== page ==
Can you explained this??

+1 ♦Avishka RJ ♦™ · March 14, 2015
/images/forum/upload/2015-03-14/9a2ebd0d32016bd714014da4db48eff5.pngI  typed this code mistakenly but this compiled and gave a answer. Can you explain how "&&"  react in here??

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+1 ♦Avishka RJ ♦™ · March 14, 2015


#include <iostream>
#include <cstdlib>
using namespace std;

int main()
{
    for(int a=0;a<25;a++){
    cout<<(rand()&&6)+1<<endl;
    }
}

+1 Dol Lod · March 14, 2015
When you do &&, it evaluates to either true or false depending on whether the condition is met. For example, 5&&5 is true while 5 &&6 is false. The boolean value of true or false is then cast to an int implicitly meaning 0 if it is false and 1 if it is true. Therefore 1 is added to 1 most of the time printing out 2 since the majority of the time, rand() will not give out 6. 
+1 ♦Avishka RJ ♦™ · March 14, 2015
Then How about this?? In here there's only one "&" symbol.

/images/forum/upload/2015-03-14/6b928192db92a97f45fbbe48826cb330.png
+1 Dol Lod · March 15, 2015
@Krootushas Gesu

Yeah, you're right. That's why I get for answering a question when sleep deprived.. 

To expand more on the bitwise and, you have to consider numbers in binary notation. Binary means everything is either a 0 or a 1. Essentially this means you are using base 2 representation it it makes more clear. The normal decimal system we use is base 10. Ex. is 100 for base 10 notation. 100 is 10^(3-1).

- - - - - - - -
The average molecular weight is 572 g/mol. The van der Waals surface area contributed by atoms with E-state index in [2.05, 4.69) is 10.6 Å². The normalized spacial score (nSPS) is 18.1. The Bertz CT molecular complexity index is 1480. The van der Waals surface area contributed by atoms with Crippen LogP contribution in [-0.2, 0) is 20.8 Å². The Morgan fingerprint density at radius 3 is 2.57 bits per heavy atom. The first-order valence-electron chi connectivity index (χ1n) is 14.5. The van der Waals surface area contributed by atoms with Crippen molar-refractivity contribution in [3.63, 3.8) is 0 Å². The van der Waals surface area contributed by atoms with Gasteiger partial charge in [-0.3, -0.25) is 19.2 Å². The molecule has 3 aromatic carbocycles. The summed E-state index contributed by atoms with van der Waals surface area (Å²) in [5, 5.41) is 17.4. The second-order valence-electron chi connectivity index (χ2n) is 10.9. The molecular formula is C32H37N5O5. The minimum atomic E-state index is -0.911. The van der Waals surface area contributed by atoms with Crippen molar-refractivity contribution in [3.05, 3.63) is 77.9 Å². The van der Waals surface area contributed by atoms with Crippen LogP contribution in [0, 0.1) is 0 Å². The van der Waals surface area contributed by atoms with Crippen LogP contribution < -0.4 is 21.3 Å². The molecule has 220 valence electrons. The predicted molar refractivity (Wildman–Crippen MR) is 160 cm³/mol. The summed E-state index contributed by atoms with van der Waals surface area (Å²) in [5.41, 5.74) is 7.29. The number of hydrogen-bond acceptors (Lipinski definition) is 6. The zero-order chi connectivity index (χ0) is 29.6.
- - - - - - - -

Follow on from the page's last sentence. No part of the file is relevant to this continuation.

Now for binary notation: Each number means you take 2 to that power or not. I will be showing 8 bits only for simplicity when converting numbers.

0:00000000
1:00000001
2:00000010
3:00000011
4:00000100
5:00000101
6:00000110
7:00000111

The place of each bit starts from the right meaning the the rightmost spot is 2^0. One to the left of that is 2^(1), then 2^(2). If there is a 0 on that spot it means that bit is unused.

Now for & wise bit operations.

2&3 is 2 which is greater than 1 which is true because they have one bit in common that's a 1.  
2&4 is 0 which evaluates to false because they have no bits in common that are a 1. 

On the computer system, all numbers are stored in binary notation with 32 bits. Therefore, when you perform an & operation, you & all the bits together.

ex. 0 & 0=0 0 &1=0 1&1=1

So when you do &, you really & all 32 bits together.

So if you do something like 2&3,you will get 1 b/c they have the 1 bit in common, the one representing the two's place. 
+1 ♦Avishka RJ ♦™ · March 15, 2015
Can you explain this more?? :blink:
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